“Whenever B.B. King would come to Augusta, I would buy a ticket, walk in and go in and watch B.B. by myself,” Jenkins said. “B.B. was my concert passion and now that he’s gone, I doubt anything else will come along that I will want to go see.”
Jenkins acknowledges that people probably find that really odd.
“I know it’s strange,” Jenkins said, laughing, “But, like I remember playing festivals with James Brown and walking around before we played in the mud and the heat and going, ‘God, if I wasn’t playing at this, I would never come to a place like this.’ I mean, don’t get me wrong, I’m glad that the people were there to see the bands, but I was thinking, ‘Why would anybody come to this?’ Everybody looks miserable and dirty and thirsty.”
Jenkins couldn’t help but laugh at himself.
“Obviously, I’m not a big one for the festivals,” he said. “Like someone will tell me, ‘I’m going to Bonnaroo. It’s going to be sick!’ And I’ll say, ‘Yeah, you are going to be sick. Sitting out in the hot Tennessee sun for three days.’”
However, Jenkins admits he didn’t always feel that way about concerts and shows.
“When I was younger, I was just enamored with going to concerts. I loved it,” he said. “When I was young, everything about it was magic.”
Jenkins said he was fascinated with attending concerts even when he was still in elementary school.
“When I was 9, Van Halen came to town and I really wanted to go to that concert, but I was 9. It was 1984, and it was the last tour with David Lee Roth and I couldn’t go,” Jenkins said, chuckling. “I just laid on the floor and cried. I remember we were listening to WBBQ and they said, ‘There are still tickets left for the Van Halen show.’ And I was like, ‘Momma! Momma! Please!’ And she just said, ‘I can’t. You’re 9.’”
The young 9-year-old Jenkins was beside himself. However, his mother soon began allowing him to attend shows not long after.
“The first concert I did get to go to was Halloween night in 1985 and it was Ratt with Bon Jovi opening,” Jenkins said. “In fact, Bon Jovi was the opening band because it was before they got huge. And it was Oct. 31, 1985. I was 11.”
Jenkins said he was automatically hooked.
“A month later, I got to see Mötley Crüe and me and my friend met Tommy Lee at the Augusta Hilton, which is now the Ramada,” Jenkins said. “The band was staying down there and my friend’s parents were down there and they were having a furniture sale. And they called us and said, ‘Some of these Mötley Crüe people are walking around here.”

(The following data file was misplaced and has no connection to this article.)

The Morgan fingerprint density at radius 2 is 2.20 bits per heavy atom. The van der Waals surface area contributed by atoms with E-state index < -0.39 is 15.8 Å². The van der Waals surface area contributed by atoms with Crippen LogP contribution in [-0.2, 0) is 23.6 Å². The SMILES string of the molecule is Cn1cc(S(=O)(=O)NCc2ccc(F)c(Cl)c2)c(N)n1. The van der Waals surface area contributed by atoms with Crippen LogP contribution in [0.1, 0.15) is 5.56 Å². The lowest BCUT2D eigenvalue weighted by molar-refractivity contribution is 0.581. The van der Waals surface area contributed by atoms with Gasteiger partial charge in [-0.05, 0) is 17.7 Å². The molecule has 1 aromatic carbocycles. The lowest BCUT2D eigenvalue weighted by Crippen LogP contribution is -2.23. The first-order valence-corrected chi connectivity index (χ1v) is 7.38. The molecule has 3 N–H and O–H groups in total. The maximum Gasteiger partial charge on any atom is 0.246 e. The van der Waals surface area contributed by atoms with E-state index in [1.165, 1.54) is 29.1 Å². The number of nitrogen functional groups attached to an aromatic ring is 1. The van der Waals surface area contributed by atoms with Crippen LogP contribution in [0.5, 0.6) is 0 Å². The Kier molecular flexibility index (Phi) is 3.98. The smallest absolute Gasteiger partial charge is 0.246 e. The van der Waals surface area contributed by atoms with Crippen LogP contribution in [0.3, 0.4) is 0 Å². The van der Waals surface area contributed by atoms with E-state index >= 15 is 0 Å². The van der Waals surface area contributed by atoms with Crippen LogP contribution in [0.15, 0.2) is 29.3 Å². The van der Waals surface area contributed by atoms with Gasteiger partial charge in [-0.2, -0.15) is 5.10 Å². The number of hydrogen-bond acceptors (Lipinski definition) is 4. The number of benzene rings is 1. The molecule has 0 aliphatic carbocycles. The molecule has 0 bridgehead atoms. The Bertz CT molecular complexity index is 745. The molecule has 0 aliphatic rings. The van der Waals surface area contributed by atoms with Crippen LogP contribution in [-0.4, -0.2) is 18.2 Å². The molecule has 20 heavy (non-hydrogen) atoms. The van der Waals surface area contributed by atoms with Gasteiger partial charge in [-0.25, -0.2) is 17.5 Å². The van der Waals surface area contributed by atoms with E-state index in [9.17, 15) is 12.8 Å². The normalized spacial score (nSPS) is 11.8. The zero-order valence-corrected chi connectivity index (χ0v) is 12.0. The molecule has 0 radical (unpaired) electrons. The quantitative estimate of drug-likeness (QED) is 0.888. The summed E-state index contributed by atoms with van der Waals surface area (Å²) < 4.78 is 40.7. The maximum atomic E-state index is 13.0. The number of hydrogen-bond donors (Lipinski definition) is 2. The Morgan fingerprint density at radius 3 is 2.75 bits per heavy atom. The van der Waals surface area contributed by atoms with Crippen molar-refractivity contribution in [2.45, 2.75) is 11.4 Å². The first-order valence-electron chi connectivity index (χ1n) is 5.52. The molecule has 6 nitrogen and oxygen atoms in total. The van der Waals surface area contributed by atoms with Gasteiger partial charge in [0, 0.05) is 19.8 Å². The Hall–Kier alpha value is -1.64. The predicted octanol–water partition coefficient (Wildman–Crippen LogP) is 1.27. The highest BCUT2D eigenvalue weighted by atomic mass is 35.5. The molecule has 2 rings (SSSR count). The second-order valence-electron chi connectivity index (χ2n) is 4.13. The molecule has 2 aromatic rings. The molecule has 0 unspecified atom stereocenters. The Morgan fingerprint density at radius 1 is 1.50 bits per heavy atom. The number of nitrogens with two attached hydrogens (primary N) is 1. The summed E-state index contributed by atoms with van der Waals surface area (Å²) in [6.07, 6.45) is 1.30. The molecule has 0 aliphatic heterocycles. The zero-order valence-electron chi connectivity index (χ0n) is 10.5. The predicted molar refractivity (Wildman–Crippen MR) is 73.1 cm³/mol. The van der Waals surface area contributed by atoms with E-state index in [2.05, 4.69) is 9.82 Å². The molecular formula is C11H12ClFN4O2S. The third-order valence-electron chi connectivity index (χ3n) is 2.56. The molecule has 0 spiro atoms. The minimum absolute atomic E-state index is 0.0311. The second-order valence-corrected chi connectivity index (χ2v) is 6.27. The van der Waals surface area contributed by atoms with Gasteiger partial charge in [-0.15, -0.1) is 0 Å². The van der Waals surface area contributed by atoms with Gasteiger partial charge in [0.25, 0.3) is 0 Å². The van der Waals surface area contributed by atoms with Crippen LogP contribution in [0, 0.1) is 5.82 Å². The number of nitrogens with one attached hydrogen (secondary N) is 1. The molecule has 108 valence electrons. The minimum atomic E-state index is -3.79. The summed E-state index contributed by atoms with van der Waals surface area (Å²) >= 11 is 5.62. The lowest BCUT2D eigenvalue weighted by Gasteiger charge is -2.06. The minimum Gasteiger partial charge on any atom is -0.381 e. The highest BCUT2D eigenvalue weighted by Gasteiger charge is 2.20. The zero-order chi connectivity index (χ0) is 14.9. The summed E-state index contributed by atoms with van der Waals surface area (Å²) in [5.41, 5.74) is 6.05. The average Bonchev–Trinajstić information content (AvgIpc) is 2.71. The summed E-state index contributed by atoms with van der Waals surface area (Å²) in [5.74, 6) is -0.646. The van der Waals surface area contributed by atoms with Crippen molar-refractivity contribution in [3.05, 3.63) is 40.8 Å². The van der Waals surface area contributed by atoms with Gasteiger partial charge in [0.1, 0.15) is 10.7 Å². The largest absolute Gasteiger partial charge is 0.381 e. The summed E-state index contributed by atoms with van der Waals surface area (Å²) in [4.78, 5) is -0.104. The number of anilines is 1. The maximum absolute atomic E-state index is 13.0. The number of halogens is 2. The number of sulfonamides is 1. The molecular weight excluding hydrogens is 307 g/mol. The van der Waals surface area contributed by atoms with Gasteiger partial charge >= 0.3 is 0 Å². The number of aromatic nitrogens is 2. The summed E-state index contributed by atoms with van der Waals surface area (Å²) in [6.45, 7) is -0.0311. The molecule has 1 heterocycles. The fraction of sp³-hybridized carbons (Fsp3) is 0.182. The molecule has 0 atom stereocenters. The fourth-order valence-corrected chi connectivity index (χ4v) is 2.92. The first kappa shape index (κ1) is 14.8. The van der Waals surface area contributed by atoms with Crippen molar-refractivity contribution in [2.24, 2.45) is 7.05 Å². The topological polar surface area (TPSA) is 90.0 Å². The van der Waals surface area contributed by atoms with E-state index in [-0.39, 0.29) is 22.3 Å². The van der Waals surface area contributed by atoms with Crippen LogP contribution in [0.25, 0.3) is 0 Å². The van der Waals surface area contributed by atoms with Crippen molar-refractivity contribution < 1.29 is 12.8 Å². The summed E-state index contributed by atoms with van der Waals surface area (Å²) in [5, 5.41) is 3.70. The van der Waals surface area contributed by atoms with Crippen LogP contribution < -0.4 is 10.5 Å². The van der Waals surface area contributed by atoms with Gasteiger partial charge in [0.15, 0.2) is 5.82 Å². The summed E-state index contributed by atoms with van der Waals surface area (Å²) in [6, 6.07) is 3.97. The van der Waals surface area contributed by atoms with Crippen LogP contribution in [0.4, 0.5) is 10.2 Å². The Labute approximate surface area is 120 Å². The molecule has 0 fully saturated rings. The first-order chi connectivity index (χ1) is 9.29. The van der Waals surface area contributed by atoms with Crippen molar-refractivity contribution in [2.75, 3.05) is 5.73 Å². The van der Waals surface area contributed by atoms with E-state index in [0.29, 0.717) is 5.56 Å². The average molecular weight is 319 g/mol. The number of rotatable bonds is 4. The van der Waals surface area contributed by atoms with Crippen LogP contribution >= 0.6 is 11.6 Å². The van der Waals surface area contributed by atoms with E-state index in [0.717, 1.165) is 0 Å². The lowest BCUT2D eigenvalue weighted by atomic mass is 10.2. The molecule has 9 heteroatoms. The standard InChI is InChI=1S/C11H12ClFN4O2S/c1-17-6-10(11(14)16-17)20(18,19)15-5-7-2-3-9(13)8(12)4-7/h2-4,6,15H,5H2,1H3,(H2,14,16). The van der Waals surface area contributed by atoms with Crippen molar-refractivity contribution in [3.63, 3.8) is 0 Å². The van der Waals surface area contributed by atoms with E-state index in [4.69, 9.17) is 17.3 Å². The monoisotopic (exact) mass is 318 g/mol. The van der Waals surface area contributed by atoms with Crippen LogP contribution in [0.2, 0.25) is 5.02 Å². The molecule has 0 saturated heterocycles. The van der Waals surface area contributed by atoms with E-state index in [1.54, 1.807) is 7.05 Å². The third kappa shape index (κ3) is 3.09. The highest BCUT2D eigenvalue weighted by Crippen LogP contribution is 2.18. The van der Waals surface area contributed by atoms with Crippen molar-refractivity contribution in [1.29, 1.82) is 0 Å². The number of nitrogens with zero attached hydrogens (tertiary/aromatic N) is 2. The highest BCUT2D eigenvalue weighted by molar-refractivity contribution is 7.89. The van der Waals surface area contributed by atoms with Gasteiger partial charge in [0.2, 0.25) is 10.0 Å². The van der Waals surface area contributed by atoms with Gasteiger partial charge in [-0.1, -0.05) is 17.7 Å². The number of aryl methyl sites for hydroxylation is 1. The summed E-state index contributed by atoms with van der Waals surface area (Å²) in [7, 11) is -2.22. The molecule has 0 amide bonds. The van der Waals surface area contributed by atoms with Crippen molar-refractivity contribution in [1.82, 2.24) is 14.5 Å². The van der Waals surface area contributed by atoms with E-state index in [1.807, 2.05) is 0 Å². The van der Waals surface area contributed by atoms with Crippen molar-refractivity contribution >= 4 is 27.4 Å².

Jenkins and his friend desperately wanted to meet them.
“So my friend’s mom came and got us and took us to the Hilton and me and my buddy sat there and waited in the lobby,” Jenkins. “Finally, Tommy Lee came out of the elevator and we got to meet him and we got free tickets to the show. And it was incredible. And, I’ll be honest with you, we had no business being at that show.”
From there, his fascination grew and he began getting into shows held in smaller clubs featuring Southern rock bands like The Outlaws.
“I used to go to clubs when I was 14,” he said. “In the beginning, everything was fascinating. I remember being backstage at The Outlaws show and they had a deli tray and I was like, ‘This is what I want to do for the rest of my life. Look at all of these cold cuts! We can just eat all their turkey while they are on stage!”
Cold cuts were the way to Jenkins’ teenage heart.
“It wasn’t about the drugs or women,” Jenkins said, laughing. “For me, it was about, ‘Look at all this turkey and ham! They have ranch dressing! I’m never leaving!’”
At 77, George Croft is proud of the fact that he is still “rocking and rolling.”
“I think I was about 4 when I had my first stage appearance,” said Croft, a former member of the group, The Pallbearers, whose hit single “Getting Fired Up” reached No. 4 on the national charts. “My mother used to take me all over the place, especially in the 1940s and 1950s. In fact, the first show I did was at The Miller back in its heyday.”
Croft explained The Miller used to host a talent show called the “Sankens Youth Review.”
“That’s where I started singing,” Croft said. “After that, my mom helped me get on shows like Arthur Godfrey, the original ‘Amateur Hour’ and Ed Sullivan and the Paul Whiteman Show. I was young and in my early teens, which was before rock ’n’ roll.”
Croft didn’t actually start performing rock ’n’ roll until around 1954, he said.
“Then in 1958, I was 18, I got a job at The Imperial and we had a thing called ‘Teen Time,’” Croft said, explaining that he emceed the live radio show for local rock bands. “But by the 1960s, we started a band called The Pallbearers. We were probably together for eight years or so. We had a contract with Fontana Records, which was a part of Mercury Records. And in 1968, one of our tunes, ‘Getting Fired Up,’ went to No. 4 in the country and the song was played on the show, ‘American Bandstand.’”
Croft toured on the road until about 1971, but he eventually made his way back to his hometown and took a job with the Augusta-Richmond County Civic Center where he served as the arena operations manager for many years.